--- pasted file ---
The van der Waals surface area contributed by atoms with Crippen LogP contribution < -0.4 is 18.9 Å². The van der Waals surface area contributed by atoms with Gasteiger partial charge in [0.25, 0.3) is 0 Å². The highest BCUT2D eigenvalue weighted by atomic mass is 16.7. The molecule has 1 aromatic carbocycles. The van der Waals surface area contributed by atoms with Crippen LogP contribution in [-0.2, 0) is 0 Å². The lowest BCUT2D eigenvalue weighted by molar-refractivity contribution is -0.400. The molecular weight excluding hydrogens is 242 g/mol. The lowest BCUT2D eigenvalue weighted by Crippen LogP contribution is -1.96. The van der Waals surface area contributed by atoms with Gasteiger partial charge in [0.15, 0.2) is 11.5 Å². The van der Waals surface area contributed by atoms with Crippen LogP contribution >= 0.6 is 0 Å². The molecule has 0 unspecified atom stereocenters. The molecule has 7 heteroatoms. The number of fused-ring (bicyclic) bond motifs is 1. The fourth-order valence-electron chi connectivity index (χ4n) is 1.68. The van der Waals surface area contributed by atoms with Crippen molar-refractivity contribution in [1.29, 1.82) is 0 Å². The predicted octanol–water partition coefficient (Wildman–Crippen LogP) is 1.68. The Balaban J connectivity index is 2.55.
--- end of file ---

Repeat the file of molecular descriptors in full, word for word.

The van der Waals surface area contributed by atoms with Crippen LogP contribution < -0.4 is 18.9 Å². The van der Waals surface area contributed by atoms with Gasteiger partial charge in [0.25, 0.3) is 0 Å². The highest BCUT2D eigenvalue weighted by atomic mass is 16.7. The molecule has 1 aromatic carbocycles. The van der Waals surface area contributed by atoms with Crippen LogP contribution in [-0.2, 0) is 0 Å². The lowest BCUT2D eigenvalue weighted by molar-refractivity contribution is -0.400. The molecular weight excluding hydrogens is 242 g/mol. The lowest BCUT2D eigenvalue weighted by Crippen LogP contribution is -1.96. The van der Waals surface area contributed by atoms with Gasteiger partial charge in [0.15, 0.2) is 11.5 Å². The van der Waals surface area contributed by atoms with Crippen LogP contribution >= 0.6 is 0 Å². The molecule has 0 unspecified atom stereocenters. The molecule has 7 heteroatoms. The number of fused-ring (bicyclic) bond motifs is 1. The fourth-order valence-electron chi connectivity index (χ4n) is 1.68. The van der Waals surface area contributed by atoms with Crippen molar-refractivity contribution in [1.29, 1.82) is 0 Å². The predicted octanol–water partition coefficient (Wildman–Crippen LogP) is 1.68. The Balaban J connectivity index is 2.55.